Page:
A few years ago, while researching my thesis, I learned about the ‘yadeya’ (written as is pronounced). Artists Tune Win Aung and Wah Nu were explaining one of their works called ‘Seascape.’ Two years later, I would curate the photographs of their project in Pingyao. Seascape was an installation made during the Thuyedan event, held every year as a performance event and hosted in the hometown of aritst Aung Ko.
Wah Nu explained Seascape by citing an ancient Burmese custom, the ‘yadeya.’ It is half Buddhist/half astro-animistic. The practice involves returning sea creatures (fish, crab and the like) back to the water, symbolic in its life returning life to life act. I couldn’t possibly understand what they meant. I wasn’t sure if it was a ceremony or something only done certain times of year. However, I cited it as another example of contemporary artists using their cultural traditions as inspiration for their contemporary work.
Here is what I wrote, followed by of a photograph of their original installation:
Tun Win Aung often experiments with film and installation, along with his wife Wah Nu. They both attend the Thu Ye Dan event because of the interaction it offers. While recalling the event 2009, Wah Nu mentioned an installation she worked on where she cut out orange and red paper fish and hung them in a tree outside the village. In order to field the many questions about the point and purpose of the work, they told the villagers and the local officials that it was a jadaja – which is traditionally done in keeping with an astrologer’s advice to avert impending misfortune or to realize what one wishes. In reality, the work’s meaning was not spiritual or superstitious in any way. The explanation merely offered a context for the non-art community. How interesting that there existed a relatable traditional art form that could be used to explain such a project.
 Wah Nu is a well-known painter and installation artist. She majored in Music in university. Her parents and grandfather were all active in the fim industry in Yangon. Tun Win Aung and Wah Nu often work and exhibit together. They live in Yangon with their daughter Pann Nu.
 Learned in conversation with Tun Win Aung and Wah Nu.
The second photograph I took just two days ago, sitting on the riverbank with my friends (after discovering I wasn’t able to go on the ferry without paying $1 and 1000 K) and ThaDiThar, an artist and documentary film maker now covering the ethnic violence in Sittwe and Mrauk U, pointed at these three people and began to explain. The two ladies and the monk, stooped over them, are all performing the ‘yadeya.’ They are returning small fish and crabs to the river, to make an offering. They were meticulously depositing these creatures and it lasted for about 20 minutes. I do not know if they pray whilst performing or the monk is there to merely bless the process. Not far from them, a fishermen lay in wait for the current to bring the creatures his way.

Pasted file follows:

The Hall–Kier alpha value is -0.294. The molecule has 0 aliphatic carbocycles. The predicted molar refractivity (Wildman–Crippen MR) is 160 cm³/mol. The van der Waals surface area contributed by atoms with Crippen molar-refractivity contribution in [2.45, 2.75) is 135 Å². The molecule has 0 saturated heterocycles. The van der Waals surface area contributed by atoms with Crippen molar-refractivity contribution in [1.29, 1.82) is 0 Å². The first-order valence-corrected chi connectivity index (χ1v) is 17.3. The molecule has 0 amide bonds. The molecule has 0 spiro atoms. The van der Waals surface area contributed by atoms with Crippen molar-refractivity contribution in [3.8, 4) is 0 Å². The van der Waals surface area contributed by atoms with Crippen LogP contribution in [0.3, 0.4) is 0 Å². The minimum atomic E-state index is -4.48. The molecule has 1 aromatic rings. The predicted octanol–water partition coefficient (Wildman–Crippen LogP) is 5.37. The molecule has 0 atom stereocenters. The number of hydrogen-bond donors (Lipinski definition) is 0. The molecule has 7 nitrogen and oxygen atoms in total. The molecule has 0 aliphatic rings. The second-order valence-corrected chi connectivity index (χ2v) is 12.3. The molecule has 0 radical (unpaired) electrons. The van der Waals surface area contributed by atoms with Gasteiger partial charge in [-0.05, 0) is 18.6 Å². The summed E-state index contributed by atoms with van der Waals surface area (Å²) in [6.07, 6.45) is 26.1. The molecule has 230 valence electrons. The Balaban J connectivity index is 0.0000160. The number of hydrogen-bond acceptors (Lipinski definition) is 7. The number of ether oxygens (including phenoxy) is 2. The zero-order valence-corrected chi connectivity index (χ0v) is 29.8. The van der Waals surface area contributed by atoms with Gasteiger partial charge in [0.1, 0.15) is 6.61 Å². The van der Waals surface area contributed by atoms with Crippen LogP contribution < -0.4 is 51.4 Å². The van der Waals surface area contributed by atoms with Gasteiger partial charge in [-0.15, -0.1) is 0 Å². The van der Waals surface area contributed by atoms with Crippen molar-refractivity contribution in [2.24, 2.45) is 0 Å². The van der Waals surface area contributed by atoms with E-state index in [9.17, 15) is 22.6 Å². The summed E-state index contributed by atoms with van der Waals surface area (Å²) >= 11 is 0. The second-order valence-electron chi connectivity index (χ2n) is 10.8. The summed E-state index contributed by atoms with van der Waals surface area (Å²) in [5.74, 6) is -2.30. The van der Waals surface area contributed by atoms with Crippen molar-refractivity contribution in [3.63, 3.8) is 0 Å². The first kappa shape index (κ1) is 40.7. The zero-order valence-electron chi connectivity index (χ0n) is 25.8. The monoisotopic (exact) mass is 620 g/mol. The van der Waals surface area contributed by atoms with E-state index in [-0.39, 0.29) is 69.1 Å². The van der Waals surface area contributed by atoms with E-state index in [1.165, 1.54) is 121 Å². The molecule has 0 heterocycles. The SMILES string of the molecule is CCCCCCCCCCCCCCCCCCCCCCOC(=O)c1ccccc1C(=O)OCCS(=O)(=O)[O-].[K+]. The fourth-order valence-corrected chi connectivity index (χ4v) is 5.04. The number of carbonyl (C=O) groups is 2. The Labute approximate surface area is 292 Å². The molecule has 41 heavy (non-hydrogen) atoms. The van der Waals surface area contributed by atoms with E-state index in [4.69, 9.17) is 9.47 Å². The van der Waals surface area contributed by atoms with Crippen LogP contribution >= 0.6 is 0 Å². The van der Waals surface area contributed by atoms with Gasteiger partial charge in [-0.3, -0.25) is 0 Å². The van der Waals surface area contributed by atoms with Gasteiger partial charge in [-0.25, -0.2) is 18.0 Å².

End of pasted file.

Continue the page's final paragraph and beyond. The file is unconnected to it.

I was thrilled. Years later, the entire story of the artists Tun Win Aung and Wah Nu, their installation, the ancient tradition, and the action itself, all came together on this rainy morning in Yangon, October 2012. What is very important to take away from this is that the traditions and religious/animist practice still lives on in Myanmar. They are an indispensable part of life, whether you perform them or observe them or are even apathetic towards them, their unconscious influence remains. Even Htoo and ThaDiThar were amused to be witnessing such a practice. Most interestingly, the way that Myanmar artists own these cultural identities in their works is a clear indication of the effects that such practices have on a cultural psyche. Most artists have worked with identity projects, specifically through objects. But I get ahead of myself. More of that to come.